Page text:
The report also “encourages all stakeholders who use the CPI for high-level decision-making to understand that whether or not a famine classification is confirmed does not in any way change the fact that extreme human suffering undoubtedly continues today in Gaza-Banda.”

“It does not change the immediate humanitarian imperative to address this civilian suffering by allowing full, safe, unimpeded and sustained humanitarian access to and throughout the Gaza Strip, including through the cessation of hostilities,” the report continues.

The United States, Israel’s closest ally, has repeatedly called on the Netanyahu government to do more to address the humanitarian crisis in Gaza. US President Joe Biden warned in early April that Israel had to take immediate concrete steps or risk changes in US policy. So far, there have been no such changes in policy.

“We’ve seen them take steps that have been productive,” State Department spokesman Matthew Miller said last week. “When we see reports from humanitarian groups, say, the IPC which publishes reports from time to time, we will examine them. And if there are things that need to change, we will not hesitate to be direct with Israel about how they should make those changes. But we have seen an improvement in the incoming aid situation in the north, and we have seen something of a stagnation in the south. And that is what we want to see reversed.”

Meanwhile, aid workers warn that the situation in Gaza is unsustainable.

“In the north, when we raised the famine alarm, we were able to get more trucks in. So, for the moment, it’s better. It’s not great; “I don’t want to give false illusions that this is all going well, because it’s not,” said World Food Program director Cindy McCain. “There is still a great need in the north and it is complex. It is complex for this reason. It’s not just food they need. They need water, they need sanitation, they need health care. “All of those things contribute to famine.”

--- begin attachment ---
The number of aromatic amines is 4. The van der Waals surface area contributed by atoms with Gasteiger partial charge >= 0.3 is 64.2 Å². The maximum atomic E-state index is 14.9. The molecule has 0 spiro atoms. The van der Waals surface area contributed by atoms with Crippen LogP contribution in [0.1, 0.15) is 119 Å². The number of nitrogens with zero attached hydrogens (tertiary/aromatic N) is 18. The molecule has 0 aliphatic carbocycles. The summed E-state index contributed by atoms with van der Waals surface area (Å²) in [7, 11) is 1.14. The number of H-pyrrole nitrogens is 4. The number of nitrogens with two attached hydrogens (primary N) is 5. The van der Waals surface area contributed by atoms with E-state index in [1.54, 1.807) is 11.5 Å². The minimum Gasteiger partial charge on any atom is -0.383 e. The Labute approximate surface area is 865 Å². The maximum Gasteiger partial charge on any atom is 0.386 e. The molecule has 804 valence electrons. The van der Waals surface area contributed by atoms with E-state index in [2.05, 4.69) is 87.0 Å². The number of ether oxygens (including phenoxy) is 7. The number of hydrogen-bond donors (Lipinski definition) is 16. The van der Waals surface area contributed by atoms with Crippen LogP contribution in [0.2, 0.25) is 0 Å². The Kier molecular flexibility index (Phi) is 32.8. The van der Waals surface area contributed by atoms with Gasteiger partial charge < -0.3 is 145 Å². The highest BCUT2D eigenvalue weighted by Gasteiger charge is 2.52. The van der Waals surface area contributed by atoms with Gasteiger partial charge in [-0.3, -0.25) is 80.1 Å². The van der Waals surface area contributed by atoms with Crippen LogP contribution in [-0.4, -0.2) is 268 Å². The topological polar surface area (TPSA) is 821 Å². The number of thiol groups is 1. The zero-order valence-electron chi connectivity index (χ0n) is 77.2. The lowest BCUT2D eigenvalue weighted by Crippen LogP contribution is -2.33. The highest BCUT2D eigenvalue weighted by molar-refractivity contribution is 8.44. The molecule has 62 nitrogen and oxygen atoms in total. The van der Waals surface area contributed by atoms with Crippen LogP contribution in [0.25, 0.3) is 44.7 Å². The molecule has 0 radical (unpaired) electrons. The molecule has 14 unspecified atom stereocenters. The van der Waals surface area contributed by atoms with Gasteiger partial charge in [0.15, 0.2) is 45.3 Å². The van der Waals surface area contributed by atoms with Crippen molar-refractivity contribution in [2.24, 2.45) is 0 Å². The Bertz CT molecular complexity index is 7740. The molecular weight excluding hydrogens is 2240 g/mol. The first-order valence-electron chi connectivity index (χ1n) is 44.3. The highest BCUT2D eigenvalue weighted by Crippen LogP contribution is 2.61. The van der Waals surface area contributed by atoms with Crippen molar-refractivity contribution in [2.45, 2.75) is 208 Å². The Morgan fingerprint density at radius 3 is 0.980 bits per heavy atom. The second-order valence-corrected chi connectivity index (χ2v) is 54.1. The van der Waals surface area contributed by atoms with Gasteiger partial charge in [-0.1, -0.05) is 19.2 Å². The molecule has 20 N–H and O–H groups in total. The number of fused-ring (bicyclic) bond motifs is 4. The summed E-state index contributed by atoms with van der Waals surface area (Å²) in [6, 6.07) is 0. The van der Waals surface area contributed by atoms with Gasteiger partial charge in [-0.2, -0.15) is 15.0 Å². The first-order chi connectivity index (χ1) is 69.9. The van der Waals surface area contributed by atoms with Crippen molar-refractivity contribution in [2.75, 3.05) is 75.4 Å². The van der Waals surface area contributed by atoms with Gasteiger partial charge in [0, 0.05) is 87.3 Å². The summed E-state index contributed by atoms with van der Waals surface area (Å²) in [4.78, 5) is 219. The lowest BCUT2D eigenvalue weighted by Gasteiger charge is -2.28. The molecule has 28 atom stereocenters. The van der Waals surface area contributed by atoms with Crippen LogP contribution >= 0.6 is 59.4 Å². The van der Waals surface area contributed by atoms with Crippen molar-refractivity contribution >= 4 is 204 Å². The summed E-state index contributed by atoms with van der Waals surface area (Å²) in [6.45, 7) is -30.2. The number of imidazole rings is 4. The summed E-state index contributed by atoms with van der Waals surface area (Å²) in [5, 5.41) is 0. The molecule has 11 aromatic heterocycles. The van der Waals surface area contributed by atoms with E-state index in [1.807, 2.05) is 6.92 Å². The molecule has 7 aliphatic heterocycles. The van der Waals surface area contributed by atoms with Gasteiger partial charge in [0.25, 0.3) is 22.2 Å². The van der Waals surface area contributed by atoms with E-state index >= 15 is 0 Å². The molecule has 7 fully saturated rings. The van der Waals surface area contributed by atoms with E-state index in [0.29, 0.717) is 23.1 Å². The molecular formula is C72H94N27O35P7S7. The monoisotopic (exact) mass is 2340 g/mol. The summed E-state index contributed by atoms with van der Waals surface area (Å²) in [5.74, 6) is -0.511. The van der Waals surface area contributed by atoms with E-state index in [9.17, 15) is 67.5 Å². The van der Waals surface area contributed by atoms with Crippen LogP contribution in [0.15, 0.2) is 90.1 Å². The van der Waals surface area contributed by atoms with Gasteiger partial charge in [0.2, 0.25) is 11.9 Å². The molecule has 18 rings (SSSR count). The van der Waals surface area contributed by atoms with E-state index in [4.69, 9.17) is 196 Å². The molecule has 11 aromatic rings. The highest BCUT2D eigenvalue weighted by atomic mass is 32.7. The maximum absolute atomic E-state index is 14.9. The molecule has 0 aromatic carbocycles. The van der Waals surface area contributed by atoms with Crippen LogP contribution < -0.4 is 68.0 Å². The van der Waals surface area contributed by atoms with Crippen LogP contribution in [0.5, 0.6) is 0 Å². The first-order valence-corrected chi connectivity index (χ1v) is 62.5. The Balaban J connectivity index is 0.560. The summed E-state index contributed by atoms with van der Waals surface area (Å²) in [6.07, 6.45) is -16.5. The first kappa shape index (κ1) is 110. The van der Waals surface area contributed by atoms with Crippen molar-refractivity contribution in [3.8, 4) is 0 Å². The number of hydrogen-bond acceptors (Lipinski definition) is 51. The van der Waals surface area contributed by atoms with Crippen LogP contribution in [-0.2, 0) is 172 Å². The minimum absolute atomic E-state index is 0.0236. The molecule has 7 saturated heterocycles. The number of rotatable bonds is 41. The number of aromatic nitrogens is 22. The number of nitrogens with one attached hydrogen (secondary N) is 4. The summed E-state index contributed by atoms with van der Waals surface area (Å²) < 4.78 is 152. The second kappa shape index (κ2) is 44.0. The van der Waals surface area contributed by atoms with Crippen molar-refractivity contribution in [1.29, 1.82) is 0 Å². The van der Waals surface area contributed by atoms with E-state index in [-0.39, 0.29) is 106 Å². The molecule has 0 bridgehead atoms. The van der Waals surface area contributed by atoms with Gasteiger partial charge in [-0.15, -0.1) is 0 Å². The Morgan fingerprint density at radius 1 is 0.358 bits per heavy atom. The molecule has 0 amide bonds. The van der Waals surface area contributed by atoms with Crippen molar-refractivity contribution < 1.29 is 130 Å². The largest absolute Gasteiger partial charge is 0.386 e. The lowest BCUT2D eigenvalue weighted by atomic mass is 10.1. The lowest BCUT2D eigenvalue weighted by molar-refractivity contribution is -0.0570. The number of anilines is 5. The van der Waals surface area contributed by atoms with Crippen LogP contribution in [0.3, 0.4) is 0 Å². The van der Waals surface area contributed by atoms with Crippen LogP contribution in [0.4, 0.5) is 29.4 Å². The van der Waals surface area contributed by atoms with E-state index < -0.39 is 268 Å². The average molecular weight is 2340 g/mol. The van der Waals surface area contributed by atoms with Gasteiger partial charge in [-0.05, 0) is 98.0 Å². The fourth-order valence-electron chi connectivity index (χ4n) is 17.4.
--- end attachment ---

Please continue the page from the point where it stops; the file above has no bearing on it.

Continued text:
One humanitarian official told CNN: “I think we will very quickly return to the kind of trajectory we were seeing in the north. The scale will be much larger because in northern Gaza there were 300,000 people or so. “There are currently between one and a half million and 1.8 million people in the mid-southern areas who are in a similar situation.”

Kate Phillips-Barrasso of Mercy Corps added: “The population cannot endure these hardships any longer. The cost of military action has been too high and we fear that, without dramatic changes in the provision of humanitarian aid, the death toll will rise as people succumb to months of deprivation.

“The humanitarian situation is rapidly deteriorating and the specter of famine continues to hang over Gaza,” Phillips-Barrasso told CNN. “Even though some help is arriving, glaring contradictions persist. “Commercial trucks are allowed through, but humanitarian aid is limited, guarded at the border and, when allowed to cross, usually only reaches some city centers without adequate security.”

“Added to this suffering is the oppressive summer heat, lack of access to clean water, and increasing exposure to garbage and sewage. This lethal equation will undoubtedly lead to acute suffering and mortality,” he stated.

On Friday, the commissioner-general of the UN Palestinian refugee agency (UNRWA), Philippe Lazzarini, called for the “uninterrupted, regular, coordinated and meaningful flow of humanitarian assistance.”

This story has been updated.

CNN’s Sana Noor Haq contributed to this report.